It almost seems cliche or foregone to write anything about Massive Open Online Courses (MOOCs) right now, but they are the new hotness, and thus something stuffy old institutions want to get their collective hands on. Yet, like many university money-making or money-saving schemes, MOOCs are probably not going to pay off in any meaningful, long-term way. In fact, universities seem to have a real lack of foresight when it seems there’s easy money to be made, causing them to do things like sign athletic sponsorship deals with out of town fast-food chicken chains, despite school officials claiming to be “at a loss as to why [chicken chain] Zaxby’s would want to partner with their schools”
With MOOCs, the main problem is that no one seems to know how to integrate these types of online courses into an established curriculum, or course of study for a major, etc. By their very nature, MOOCs can’t offer any type of personalization or direct feedback, both of which are quite helpful to the student learning process. However, MOOCs do offer universities a chance to appear on the cutting edge of something and to monetize the learning process by creating content or investing in the big MOOC providers: Coursera and EdX, among others. Money flows from foundations and venture capitalists to create more and more free, “open access” education, even as tuition rates for face to face coursework goes up and up.
A related problem of the MOOC is its dismal completion rate. A generous estimate is that only around 10% of students who enroll in a MOOC ever complete the entire course. As these courses notably rack up thousands of “enrolled” students, one wonders if any real learning or academic work happens at all.
While I no doubt sound rather cranky toward this whole new fangled internet machiny stuff, I can assure you, I am not. I am certified and trained to teach traditional online courses with two educational institutions. I think that online classes are going to steadily become a larger part of the standard curriculum at universities nationwide. I think the clear benefits of providing small online courses outweigh any nervousness over whether we are losing our grip on traditional educational models. I also believe that free information and educational content are excellent things; where would I be, for instance, without my childhood foundation of Reading Rainbow, Sesame Street, and Mr. Rogers? Where would any of us be without Wikipedia these days? (Incidentally, Wikipedia has a very good entry on MOOCs)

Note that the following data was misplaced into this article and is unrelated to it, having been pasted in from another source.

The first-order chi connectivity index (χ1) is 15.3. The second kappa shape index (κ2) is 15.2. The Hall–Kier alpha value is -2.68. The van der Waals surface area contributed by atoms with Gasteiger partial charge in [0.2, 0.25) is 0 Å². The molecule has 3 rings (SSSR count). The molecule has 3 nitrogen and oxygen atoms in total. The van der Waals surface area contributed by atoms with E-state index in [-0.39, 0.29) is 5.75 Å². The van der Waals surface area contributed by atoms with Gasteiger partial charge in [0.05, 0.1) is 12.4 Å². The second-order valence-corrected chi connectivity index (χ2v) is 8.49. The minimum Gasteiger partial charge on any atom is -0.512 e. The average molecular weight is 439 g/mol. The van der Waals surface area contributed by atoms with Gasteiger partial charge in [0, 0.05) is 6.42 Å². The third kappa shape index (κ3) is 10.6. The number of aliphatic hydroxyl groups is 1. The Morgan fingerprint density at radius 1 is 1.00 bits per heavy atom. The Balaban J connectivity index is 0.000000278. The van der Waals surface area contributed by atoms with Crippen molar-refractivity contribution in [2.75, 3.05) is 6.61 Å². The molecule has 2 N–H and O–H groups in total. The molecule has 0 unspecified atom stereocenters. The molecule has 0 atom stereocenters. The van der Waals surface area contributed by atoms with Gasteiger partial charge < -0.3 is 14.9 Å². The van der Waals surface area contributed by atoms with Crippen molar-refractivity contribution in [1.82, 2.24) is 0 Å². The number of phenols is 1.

The problem is that rather than conducting some serious self-examination about how we are conducting post-secondary education, we are just jumping on a bandwagon we know little enough about. This bandwagon is already starting to highlight the cracks in academia’s treatment of faculty and their purpose on a campus. 58 professors in the Arts and Sciences at Harvard have signed a letter to their dean asking for more input on the MOOCs being offered and sold to EdX. A group of professors at San Jose State (SJS) wrote an open letter to Michael Sandel, also a professor at Harvard, for creating a course through EdX which SJS now plans to provide. The professors articulate their concerns about whether this sort of package buying of online content will even leave room for their departments to continue existing, let alone whether they can continue to teach their own content. Sandel’s response? He doesn’t care what happens to his work once it’s out there.
It doesn’t take a PhD, then, to see potential effects from this MOOC-mania. Professors will certainly be divided into pro and anti MOOC camps, and the rift will be solved with more adjunct faculty–because it’s not the tenure-track professors who are actually “teaching” these MOOCs; it’s adjuncts. If, as the SJS professor worry, departments are dissolved in favor of packaging MOOCs into an undergraduate degree, then universities will be able to rely solely on adjunct power and never hire a full professor again. That may seem a bit apocalyptic, and surely not something that will happen next year, but the trend toward more adjuncts and fewer tenured faculty is loud and clear, and I think we’ll likely see an intertwining of the MOOC trend with the adjunct trend in the near future. By which time, who knows? Perhaps Zaxby’s will have opened locations in the Big Ten towns they are sponsoring.